n engineer will have a manager and they get to do all the boring vied killing talk for you um if you don't have that or before I had that you know when I was starting out I played dumb the song is I will I care about the music well we'll figure out the money later I don't care about the money I don't do this for money which is true but also I'm trying to make a career I am running a business so you just need to make sure you got it through the proper channels most artists that you work with I mean you do have artists that are doing completely out of pocket you know? They're producing the record they're paying for the record themselves and when that happens you just have to tread carefully no there's 00:01:58.852 --> 00:02:01. a time and a place to discuss that it's not in the 00:02:01.94 --> 00:02:03. control room it's not when you're in the middle of 00:02:03.72 --> 00:02:05. cutting a record it's not when you're trying to be 00:02:05.64 --> 00:02:07. creative and get ideas out 00:02:08.56 --> 00:02:11. and hopefully you can ride it through the proper channels 00:02:11.67 --> 00:02:13. you hopefully you don't ever even have to speak to 00:02:13.18 --> 00:02:15. the artist anything money related 00:02:16.57 --> 00:02:16. um 00:02:17.99 --> 00:02:22. I always play dumb so how much to charge or how much 00:02:22.1 --> 00:02:24. is a mix or how much you charge a day rate for engineering 00:02:25.22 --> 00:02:27. I was like you know I don't even know my managers 00:02:27.87 --> 00:02:30. you know sending me out of these days I don't even 00:02:30.13 --> 00:02:32. know I just show up and work so let's just work and 00:02:32.78 --> 00:02:36. we'll let we'll figure that out later I'm just excited 00:02:36.07 --> 00:02:38. to get to work I'm excited for the song I'm excited 00:02:38.44 --> 00:02:42. for the record man this is going to be great we'll 00:02:42.16 --> 00:02:44. worry about the money later we'll fix all that later 00:02:44.16 --> 00:02:46. let's let's just get this get to the record let's 00:02:46.32 --> 00:02:49. get to the good stuff and again that goes back to 00:02:49.43 --> 00:02:52. this is their baby you know they don't want to they 00:02:52.19 --> 00:02:54. don't want to talk about money about this you they 00:02:54.21 --> 00:02:56. want you to feel excited about the creative part of 00:02:56.22 --> 00:02:58. it they want you to be as excited about it as they 00:02:58.96 --> 00:02:59. are 00:03:01.02 --> 00:03:03. so you know the most important thing is the music 00:03:03.73 --> 00:03:06. of course the most important thing is the music and 00:03:06.78 --> 00:03:09. it is the fact that we still get paid for this is 00:03:10.32 --> 00:03:11. I still can't believe I could pay for this 00:03:12.92 --> 00:03:16. it is the music it is a business so there's a time 00:03:16.63 --> 00:03:17. and a place for everything 00:03:19.12 --> 00:03:21. keep the business talk out of control room that would 00:03:21.44 --> 00:03:24. be my advice. Good cop, bad cop. You know, someone 00:03:24.91 --> 00:03:28. has to be the bad cop because record labels don't 00:03:28.32 --> 00:03:29. like to pay 00:03:30.62 --> 00:03:34. if you don't. If you don't tell them that you they 00:03:34.38 --> 00:03:36. owe you money, they'll forget very conveniently. 00:03:38.1 --> 00:03:40. Oh, the envelope. Oh, can you resend that 00:03:42.32 --> 00:03:45. guys, this is great. This is when having this really 00:03:45.92 --> 00:03:51. becomes great, um and sort of the transitional period 00:03:51.97 --> 00:03:53. when you know that you're going to start needing this 00:03:54.22 --> 00:03:54. is when 00:03:56.52 --> 00:03:57. you will get to a point 00:03:58.62 --> 00:04:02. where you're doing business with a lot of cos you know, I've done business with island def jam, interscope records and atlantic records and sony bmg and epic records. And sometimes you have projects and outstanding invoices with all of these companies at the same time, good luck calling all of those mega companies and getting a cheque from everyone. Like, would you start having a lot of money floating in the atmosphere? It becomes hard to collect on it. So that's, when you start to be like, okay, I might need this. In the beginning it's all about the volume of which you have out there if you have you know, a couple invoices here a couple invoices here you could probably spend I used to spend one day out of my week I would always do on mondays collecting my invoices so I would take a day off of engineering whether was editing or copping vocals or mixing or whatever I was doing that day and I would spend the day doing my business ok let me follow up with the record companies and the administrative people to make sure I getting paid when it starts becoming the need for this is when you have twenty, thirty, forty and voices out there because one day a week is not going to cut tracking that down it's essentially I want to say a full time job but you need someone that's doing that full time toe add you into there a collection of invoices that they're going for not only that but contacts you know these air very big companies that you're dealing with universal music group sony music group on it they're very big companies and they have specific departments that handle all this and if you don't know what how to get to that department it's going to be very hard to get to the person that's actually the one that's going to be writing you the check this they know everybody and they know the contacts they know how to get your money and it's going to make you a better engineer because you can concentrate just on the music because you got to remember this you can say this to the artist of the producer and actually one hundred percent it could be absolutely true it won't be in the back your mind like you're like oh man the music is important but in the background you like but I'm not going to get paid for this like I gotta eat I mean I love doing the music but how am I gonna pay my rent I'm not waiting tables anymore that that was five years ago this is how I make my living now like how do I tell this guy that I need to get paid for this without sounding like a five killer baba blood once you have this and you have you can separate your business from your creativity come like I told you know when I got with my manager I told them basically I don't even want to know what I'm getting paid I just want to show it to the studio and do the work I don't want that I don't want the worry of that it's their job to get me the best possible rate that I could get because you know management gets a percentage of your income right so it's in their best interest to get you the most money because that's how they're going to get the most money. So you work out a win win scenario for people. I don't have to worry about money. We're talking about money, and I know I'm gonna get the best rate because it's in your best interest, too. So the moral of this, the don't mix mix business with art is when you start out, you're gonna have to kind of be maurine this realm where you're playing dumb and because you may not have management yet, no, just it goes back to feeling the temperature of the room again. When is the best time to discuss business? When is the best time to discuss a rate? And just always remember that it's never during the creative process. I mean I've worked some of my clients that I've worked with I worked with them for six seven years we've had a six or seven year business relationship and I've never once talked about array with them not one time I've never he's never said this is what I'm gonna pay you and I've never said how much am I getting for this not one time I'm not exactly sure how tow ask this question so bear with me you're talking about a scenario that is pretty specialized you're talking about major label engineering and um some folks might hold their business life in a different scenario that's more independent music with artists who may or may not have management the engineer or the producer may or may not have management so and I agree with you don't talk about music in the control room but can you just can you say some words about your thoughts on solidifying business and contracts before you get into the control room something that I've come across is it's really good to nail down the admin before you start the creative work absolutely then you can you know I mean in my touring I always negotiated with the artist's manager so I never talked about it so that I never talked about the artist but as a producer I'm working often with independent artists don't have management I don'thave management so we're talking you are talking about it right right so you just at that inn that point, you just obviously there's going to be business discussion. There has to be. So. My advice for that would kind of be just what you said already, like. Just make sure it's the right, sensing the right time to approach people about it again, even though you don't want to talk business with creative people, and they probably don't really want to talk business about it with you. Essentially, the awkward feeling is going to be mutual. So you're going to get it out of the way it's obviously best to do it first because I've learned the hard way my experience because I mean I I'm so passionate with my clients and that I mean one of the reasons why I had to get management because you know I'll screw around and say I'll do it for free like oh it's great I'll just send me the files and I do it and then the payment thing is kind of I don't have any leverage anymore because I've already given them the work right so it is definitely best to get out of the way first you can always find a way to cut the tension the most you can be like look like uh you know before we get started like find find the best possible comfortable way to approach the business discussion like like when I was doing that I would always tell them like now I don't have a set rate I don't charge us a specific amount I work with all budgets I'm all about the music if I like the music I can work with any budget and since I really really like your music like let's just talk about what you have like what are you able to do like how much you have in your budget and the way that I'll phrase it is I'll ask them what is your budget for the whole project rather it just be like what's your budget for me mixing right? I'll just be like how much money do you have to spend on this record and then they'll say well I mean people how much of you already spent how much did you spend on studio time when you recorded or a bobble block evan how much how much money of that have you already spent and whatever's left over like let's work with what you comfortable spending and then once I get that number I could better tell you what I'm comfortable being paid right? So the best way is to find his mutt again what are we doing re kon we're finding out information that might not be any of our business how much money they have to spend on a project might not be your business I mean how much they're paying you to do your job that you've been hired to do maybe their business but how much money do you have to spend on this record and then I can figure out how much what I'm doing being mixing recording I guess in your sense if you're the producer than the whole budget is absolutely your your business because that's who you could be in charge of it right? So um how much do you have to spend on the record? Very simple question and then they'll tell you and then you'll know what you're in for if you're in for a passion project or if you're in for something that's going to keep your lights on for a year. Client personal two cents on it is I've been in that situation I tell him like what do you want to see one of those before they answer you say just so you know if you tell me ten thousand dollars it doesn't mean I'm going to tell you it cost ten thousand dollars right say no we don't need that much we can do it for five I just want to know and and always remember to with kind of on top of that point is um don't screw people out of money this is bad it's too small the business um and word's going to travel fast that you screwed somebody if they find out be honest with somebody it was like okay if you like how much do you have a spell on this record and they say a hundred grand don't be like well I can mix it for sixty five thousand dollars like I mean if they say one hundred very like okay so they got enough to pay me what I'm worth and don't overcharge them and don't undervalue yourself like that's why you asked them first what the budget is that way one you know if they're like oh I got five hundred bucks then in that case if I really really loved the music I'll do for anything 00:14:03.549 --> 00:14:07. because I just loved the music but if I can't do that 00:14:08.1 --> 00:14:11. the easiest way to move on to the next you're t make 00:14:11.95 --> 00:14:14. them not feel unimportant as you like you know what 00:14:15.6 --> 00:14:18. um just with my schedule and what I already have booked 00:14:18.92 --> 00:14:21. I just don't know if I could do that but what I can 00:14:21.12 --> 00:14:23. do is I can work with you to find someone that could 00:14:23.81 --> 00:14:27. do this and deliver it just as good as I can come 00:14:27.9 --> 00:14:31. that way you you can recommend somebody that can do 00:14:31.61 --> 00:14:34. the work that will be willing to do it for a rate 00:14:34.45 --> 00:14:37. like that because you can't undervalue yourself because 00:14:37.89 --> 00:14:40. if you do that the word can also spread that someone's 00:14:40.78 --> 00:14:42. getting you for cheap and then that will drive your 00:14:42.77 --> 00:14:43. right down 00:14:44.33 --> 00:14:47. so yeah I think I'm just curious about how how different 00:14:47.92 --> 00:14:50. folks do different things I mean one one way I work 00:14:50.84 --> 00:14:54. with someone's budget if it's I've just been you know 00:14:54.76 --> 00:14:57. over the years doing a lot of number crunching about 00:14:57.36 --> 00:15:01. well not besides my experience and my talent or ability 00:15:01.71 --> 00:15:04. or whatever special sauce I bring to the table we're 00:15:04.14 --> 00:15:07. also talking about time how much time do I spend per 00:15:07.97 --> 00:15:13. song and putting a value to my time so if somebody 00:15:13.55 --> 00:15:16. comes to me with a smaller budget one of the things 00:15:16.39 --> 00:15:18. I'll say even if I'm totally passionate about it is 00:15:19.14 --> 00:15:23. let's two fewer songs do them right and you know just 00:15:23.21 --> 00:15:26. trying to look at how to value the artist and value 00:15:26.68 --> 00:15:27. myself yeah 00:15:28.9 --> 00:15:30. and that's something that you just it's kind of a 00:15:30.91 --> 00:15:32. trial and everything and it's going to be different 00:15:32.78 --> 00:15:36. with everybody. Me, personally, I have. I've never 00:15:36.73 --> 00:15:38. done things according to time 00:15:39.16 --> 00:15:42. again. I'm not a producer, so I think in production 00:15:42.38 --> 00:15:44. and producing, you do have to think about time or 00:15:44.62 --> 00:15:46. where's it been mixing. I do everything on a song 00:15:46.57 --> 00:15:51. by song basis, right? So if the song takes me a week, 00:15:51.44 --> 00:15:53. I'm going to get paid the same if it takes me two 00:15:53.72 --> 00:15:56. hours. But if it takes me two hours, I can do for 00:15:56.72 --> 00:15:59. you today. Exactly. But but you start having a sense 00:15:59.65 --> 00:16:02. of how long it does take you to mix a song just told 00:16:02.46 --> 00:16:06. us it takes you roughly six hours to two days, depending 00:16:06.48 --> 00:16:09. on the complexity of the song, depending on the source material that you got all of that, you know? Well, I'm probably not going to be spending more than two days, right? You know, it's, a general number crunching, knowing how much time you're going to spend. Yeah. It's. Just you'll learn it's going to different for everybody. You learn as you go and with different people it's going to change and and as we get in the next segment, I'll start to show you how important it is for you to be prepared for drastic changes, because that's part of this business and staying relevant, is changing. Things change every year. You know, when I when I was sitting in the seats, you're sitting, things were very, very different, and that wasn't really that long ago. Come. So just real quick overview of where we're at and what we discussed. Remember that you are work for hire it's, not your song, it's, somebody, else's child, you give, you want to give them what they want. What they want is the bare minimum. If you do, if you give them exactly what they ask for that's, the bare minimum, anything less than that is unacceptable, but to give them more song is it's not too different, it's, a very fine line, that's. Why I used the haircut analogy if they ask for a specific hair cut that's what they want, but it doesn't have to be the most standard basic version of that. It just can't be too different than what they had in mind. Re kon and ninja will help you better assess that very, very small industry can't stress that enough. Be appropriate. Stay off social media when you're in the studio. Be respectful of the vulnerability that these people are putting in front of me while they're in the control room. And they're creating things in there, writing things. And you know, these people, even when they're mega celebrities and big time artists, they're still as passionate as people that are poor musicians that that don't make any money. They just been blessed enough to have the success. They still have the same passion for the music. So there you're dealing with the same passion that you feel so I know that when you're working with them. And then that just never lose. Never, never lose control, even when you do. Don't let other people know that you've lost control because it will spread like a virus to everyone else in the control room. And you will hear it come out of the speakers. Seen it many times too many times. And, yeah, check our egos at the door. You know those of you that grow up to be big time producers. One day, you may have an ego, and years will be big enough for the engineers and not have one. So you know, never lose sight of where you came from, where you started. Respect the chain of command, nowhere. Who is who who's talking to who? Who's in charge, who's. Second in charge, who's. Third in charge, where you fit into that scenario, where you khun, who you can talk to, how you can talk to them, and you do that by re kon being prepared more prepared than anyone else, just like the day you walked into that internship and you brought got the menus from every restaurant. Or you clean the control room and looked at the patch bay when you know. You respect the chain of you, do the same re kon of the people that are in these sessions in high places, so you can strategically put yourself in the right position. It keeps you from accidentally putting your foot in your mouth or saying something that you should have said to somebody else. It's over preparing, you're over prepared, which is absolutely great. Being under prepared is absolutely disastrous. And then you know what we do. Try not to mix business and art again, it's going to happen when you're dealing with smaller, independent projects, but just try tio, you know, take the steps to try toe, do it without killing the vibe, you know. Great. Got some questions. Sweet. Yes, under this question, came actually, from vanessa. This goes back kind of what we were saying about when you're starting out. What is a good way to approach someone you want to work with? What's the great opening line, for example. How do you communicate enthusiasm without coming across this desperate or even too strong? You know what that's a really tough question because depending on how big the person is that your talking to like you have to realize that these are this is it's a marathon not a sprint you have to you can't be down here and then approach someone up here and expect that they're going to give you the time of day you have to you have to strategically be approaching people that air in the levels directly above you so you can climb the ladder and in doing that just it goes back to what we were talking about in the first segment it's all about passion and letting that person know how generally excited you are to work with them but at the same time you have to know that you have to bring some value there has to be a reason why they want to give you a chance so you do that with the re con with okay I really want to work with this person so let me figure out everything I can about this person and see if I can find one little loophole that I can slide through like you know anything that you can find out about somebody you don't want to become a stalker like oh show but the airport when they're trying to get on a plane to stuff like that but you know I'm gonna touch in the next subject we're going to do a little discussion about trade shows and how it pertains to networking and these are perfect opportunities and I might actually be able to answer the question through that there are appropriate places where you can really approach people and discuss what's going on what excuse me your ambitions what you want to do trade shows are perfect for that on it I guess my short answer to the question would be fine just take baby steps you know if you want to work if your dream is to work with this person up here you know find out the chain of command that's below them and work your way up through there mom if you want to work with the you know you say you want to work with this producer like max martin or one of the you know he works at a specific studio in l a we'll find your way through that studio and get in there and then look okay your two rooms away from the guy like you're in the door your ninja like now you just gotta maneuver your way around so you can get into the actual room like find out as much information as you can and prepare yourself that way now that wasn't too big for the question of preparations something we talked about very clearly it's in every inn every step it's even though I'm trying to I'm giving as much detail about certain things I can really only it's very basic concept you just have to out prepare everybody else that's around you. And if you do that, you'll be fine in the audience. Yes, sir. Going back, teo business, uh, in art, uh, topic, um, where did you find your management to deal with the sykes guy personally? The production company that I was doing a lot of work for, um, the company called red zone entertainment. Um, we I was doing so much work with them helping them, you know, engineering on the records, helping with preproduction, help doing mixing. They started their own record label. So I started mixing a lot of the artists that they have on the label, and it was just kind of a natural progression because they're like, okay, well, we manage artists and were you're working so much with us? Why don't we just manage you? Like we need an engineer that you know, that we can have on on call at all times and you need a manager so it's win win. So, uh and it was great because I've had a working relationship with these guys for years, so no, I felt very comfortable with, you know, then managing me, so it was for me it was a very natural progression, it's going to be different for everybody. You probably want to stray away from large, huge entertainment management companies um, because as an engineer, although you can do very well and be very successful, you're probably not going to be raking in the twenty thirty million dollars that movie star clients and these people are, so you're kind of, I guess, you know, it's kind of a hard out chump change, I wouldn't say no, you're not chump change, but you're not as important. You want to make sure you're with somebody that's really going to go to bat for you because management is a lot more than just collecting money, it's helping you develop your career in career direction and taking on the right projects like my management does much more than you know, they tell me, well, this is going to be a cheaper rate, but it's probably better opportunity than this like this is a money gig it's full rate, but it's a money gig. This is really great music, and even though you're not getting paid as much, you could probably this could this could be heard by more people and be a better project so they would stare me in the direction to take less money to do the gig that's going to be better for my future than the gig that's more money and it's just going to be a paycheck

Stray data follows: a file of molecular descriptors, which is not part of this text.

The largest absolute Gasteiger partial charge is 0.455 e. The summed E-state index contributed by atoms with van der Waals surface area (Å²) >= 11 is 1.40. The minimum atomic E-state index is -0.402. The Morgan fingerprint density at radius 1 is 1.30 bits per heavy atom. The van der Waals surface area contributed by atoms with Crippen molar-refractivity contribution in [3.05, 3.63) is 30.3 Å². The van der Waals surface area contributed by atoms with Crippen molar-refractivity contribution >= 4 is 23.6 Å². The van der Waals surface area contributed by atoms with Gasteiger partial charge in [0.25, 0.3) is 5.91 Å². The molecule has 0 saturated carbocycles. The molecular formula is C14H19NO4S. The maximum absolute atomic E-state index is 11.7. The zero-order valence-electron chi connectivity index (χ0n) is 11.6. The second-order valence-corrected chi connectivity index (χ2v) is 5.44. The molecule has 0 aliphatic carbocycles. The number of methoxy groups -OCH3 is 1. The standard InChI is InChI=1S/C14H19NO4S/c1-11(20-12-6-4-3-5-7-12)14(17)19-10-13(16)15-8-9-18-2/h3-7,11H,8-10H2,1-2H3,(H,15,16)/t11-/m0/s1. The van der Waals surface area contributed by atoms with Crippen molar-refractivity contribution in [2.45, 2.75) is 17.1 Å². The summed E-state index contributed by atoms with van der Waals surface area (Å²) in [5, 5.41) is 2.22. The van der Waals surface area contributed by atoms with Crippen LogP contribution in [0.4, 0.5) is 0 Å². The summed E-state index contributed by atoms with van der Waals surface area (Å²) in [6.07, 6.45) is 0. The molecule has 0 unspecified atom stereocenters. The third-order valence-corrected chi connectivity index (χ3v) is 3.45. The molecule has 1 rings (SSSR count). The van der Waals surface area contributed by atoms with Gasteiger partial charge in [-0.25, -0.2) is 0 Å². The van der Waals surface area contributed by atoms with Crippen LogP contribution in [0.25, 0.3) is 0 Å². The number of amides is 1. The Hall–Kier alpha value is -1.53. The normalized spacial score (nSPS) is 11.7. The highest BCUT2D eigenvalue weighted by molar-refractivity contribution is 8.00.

Class Description

Learning how to write, record, and produce music is hard enough, but getting your foot in the door at a reputable studio is even harder. In this one-day workshop, elite engineer/mixer Andrew Wuepper will teach you everything they DON'T teach you in recording school-- the industry secrets that will separate you from the rest of the pack and help you land the job that will launch your career.

Sharing the insights he’s gained working with everyone from Snoop Dogg to Katy Perry, Andrew will cover everything you need to know to get your foot in the door and up the music industry ladder. You’ll learn the technical skills you need to have to be taken seriously, the do’s and don’ts of dealing with artists, and how to approach the shot-callers who can give you your first big break.

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Athenea Machiavelo
 

perfect for future music producers!!!!!! the hard but sweet reality !

El Bulbo Studio
 

From students and intern-level engineers to working professionals, this class will give you priceless advice. Andrew shows you the way of the ninja, from finding your path, listening and learning to timely executing and having a long ethical career.